Malta Gaming Authority (MGA) Expands Suspicious Betting Reporting Rules
In an effort to strengthen customer’s protection and shield the industry from threats posed by match-fixing and malicious sports betting, the Malta Gaming Authority (MGA) has made amendments to its suspicious betting reporting requirements. Reporting rules now also apply to suppliers.
In revisions of its policy, the suspicious betting reporting requirements now apply to suppliers as well as operators. Suspicious betting activity will now also have to be reported to the MGA by suppliers, whereas previously the sole responsibility was with operators.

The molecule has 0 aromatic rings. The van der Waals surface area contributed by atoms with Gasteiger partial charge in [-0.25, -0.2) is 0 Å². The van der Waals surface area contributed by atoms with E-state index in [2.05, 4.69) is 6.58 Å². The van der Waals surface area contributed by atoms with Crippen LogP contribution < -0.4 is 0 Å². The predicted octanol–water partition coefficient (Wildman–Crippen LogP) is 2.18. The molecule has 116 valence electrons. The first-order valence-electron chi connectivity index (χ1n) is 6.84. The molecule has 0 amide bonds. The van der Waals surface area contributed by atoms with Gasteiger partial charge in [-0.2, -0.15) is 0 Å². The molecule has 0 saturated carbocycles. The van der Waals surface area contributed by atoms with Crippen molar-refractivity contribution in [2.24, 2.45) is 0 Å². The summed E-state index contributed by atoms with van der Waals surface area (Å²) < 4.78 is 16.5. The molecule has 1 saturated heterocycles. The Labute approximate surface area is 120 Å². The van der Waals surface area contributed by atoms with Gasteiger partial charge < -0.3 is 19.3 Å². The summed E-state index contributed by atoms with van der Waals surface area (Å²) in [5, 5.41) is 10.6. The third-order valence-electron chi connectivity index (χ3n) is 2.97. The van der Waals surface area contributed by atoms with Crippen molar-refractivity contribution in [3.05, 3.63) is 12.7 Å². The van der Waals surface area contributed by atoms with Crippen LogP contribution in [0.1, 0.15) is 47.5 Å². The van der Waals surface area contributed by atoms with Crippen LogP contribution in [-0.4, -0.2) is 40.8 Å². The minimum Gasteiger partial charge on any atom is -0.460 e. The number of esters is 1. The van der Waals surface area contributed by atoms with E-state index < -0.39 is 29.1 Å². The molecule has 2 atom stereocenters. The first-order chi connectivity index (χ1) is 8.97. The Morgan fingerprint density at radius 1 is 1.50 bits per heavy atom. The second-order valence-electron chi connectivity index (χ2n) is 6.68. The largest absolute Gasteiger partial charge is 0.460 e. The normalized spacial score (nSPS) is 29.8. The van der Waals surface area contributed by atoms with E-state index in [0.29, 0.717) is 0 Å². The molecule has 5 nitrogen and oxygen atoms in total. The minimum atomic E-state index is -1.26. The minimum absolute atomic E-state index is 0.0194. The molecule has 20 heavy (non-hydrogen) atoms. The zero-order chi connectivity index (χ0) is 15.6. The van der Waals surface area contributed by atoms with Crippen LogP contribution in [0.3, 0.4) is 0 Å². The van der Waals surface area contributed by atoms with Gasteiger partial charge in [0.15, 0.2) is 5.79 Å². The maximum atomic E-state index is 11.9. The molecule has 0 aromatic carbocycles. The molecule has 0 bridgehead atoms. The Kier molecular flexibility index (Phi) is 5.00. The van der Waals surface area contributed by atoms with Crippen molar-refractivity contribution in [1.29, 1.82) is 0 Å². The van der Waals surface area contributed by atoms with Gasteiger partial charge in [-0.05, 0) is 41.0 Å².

In any case of suspicious betting activity, MGA’s sports betting integrity department will inform all licensees, without revealing the source of the information.
The MGA commented:
“One of the Malta Gaming Authority’s commitments is to take a proactive approach in managing sports betting integrity with the aim of addressing the threats posed by match-fixing and malicious sports betting.”
“In this regard, the Authority’s Sports Betting Integrity department continuously seeks ways of improving monitoring and reporting capabilities across the wider Maltese sports betting sector.”
In June this year, the MGA made some significant revenue boosting changes by amending its Player Protection Directive. The minimum return to player (RTP) percentage was lowered from 92% to 85%.
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Author: iGaming Team